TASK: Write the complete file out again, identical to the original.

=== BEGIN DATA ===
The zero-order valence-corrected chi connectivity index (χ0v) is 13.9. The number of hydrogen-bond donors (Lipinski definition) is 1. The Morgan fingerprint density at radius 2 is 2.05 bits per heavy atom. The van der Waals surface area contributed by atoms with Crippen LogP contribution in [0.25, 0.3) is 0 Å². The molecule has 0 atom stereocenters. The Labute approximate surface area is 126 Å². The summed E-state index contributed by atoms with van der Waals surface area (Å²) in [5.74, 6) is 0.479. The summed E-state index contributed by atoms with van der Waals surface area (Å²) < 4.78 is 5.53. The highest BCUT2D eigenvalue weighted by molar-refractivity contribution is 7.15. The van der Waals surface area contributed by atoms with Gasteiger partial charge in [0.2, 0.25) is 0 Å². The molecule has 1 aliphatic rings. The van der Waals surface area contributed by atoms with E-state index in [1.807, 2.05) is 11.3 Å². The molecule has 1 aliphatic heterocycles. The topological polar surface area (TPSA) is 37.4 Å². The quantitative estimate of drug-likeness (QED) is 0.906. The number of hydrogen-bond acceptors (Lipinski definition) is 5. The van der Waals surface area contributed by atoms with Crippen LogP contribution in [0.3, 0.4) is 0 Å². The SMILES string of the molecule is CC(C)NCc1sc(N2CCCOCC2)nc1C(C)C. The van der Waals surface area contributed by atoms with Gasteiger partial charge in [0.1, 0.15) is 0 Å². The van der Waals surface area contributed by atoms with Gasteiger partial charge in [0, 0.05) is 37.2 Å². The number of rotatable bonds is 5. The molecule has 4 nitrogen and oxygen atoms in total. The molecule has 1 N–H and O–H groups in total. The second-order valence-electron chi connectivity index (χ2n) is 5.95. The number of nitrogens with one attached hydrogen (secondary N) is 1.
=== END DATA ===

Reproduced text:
The zero-order valence-corrected chi connectivity index (χ0v) is 13.9. The number of hydrogen-bond donors (Lipinski definition) is 1. The Morgan fingerprint density at radius 2 is 2.05 bits per heavy atom. The van der Waals surface area contributed by atoms with Crippen LogP contribution in [0.25, 0.3) is 0 Å². The molecule has 0 atom stereocenters. The Labute approximate surface area is 126 Å². The summed E-state index contributed by atoms with van der Waals surface area (Å²) in [5.74, 6) is 0.479. The summed E-state index contributed by atoms with van der Waals surface area (Å²) < 4.78 is 5.53. The highest BCUT2D eigenvalue weighted by molar-refractivity contribution is 7.15. The van der Waals surface area contributed by atoms with Gasteiger partial charge in [0.2, 0.25) is 0 Å². The molecule has 1 aliphatic rings. The van der Waals surface area contributed by atoms with E-state index in [1.807, 2.05) is 11.3 Å². The molecule has 1 aliphatic heterocycles. The topological polar surface area (TPSA) is 37.4 Å². The quantitative estimate of drug-likeness (QED) is 0.906. The number of hydrogen-bond acceptors (Lipinski definition) is 5. The van der Waals surface area contributed by atoms with Crippen LogP contribution in [0.3, 0.4) is 0 Å². The SMILES string of the molecule is CC(C)NCc1sc(N2CCCOCC2)nc1C(C)C. The van der Waals surface area contributed by atoms with Gasteiger partial charge in [0.1, 0.15) is 0 Å². The van der Waals surface area contributed by atoms with Gasteiger partial charge in [0, 0.05) is 37.2 Å². The number of rotatable bonds is 5. The molecule has 4 nitrogen and oxygen atoms in total. The molecule has 1 N–H and O–H groups in total. The second-order valence-electron chi connectivity index (χ2n) is 5.95. The number of nitrogens with one attached hydrogen (secondary N) is 1.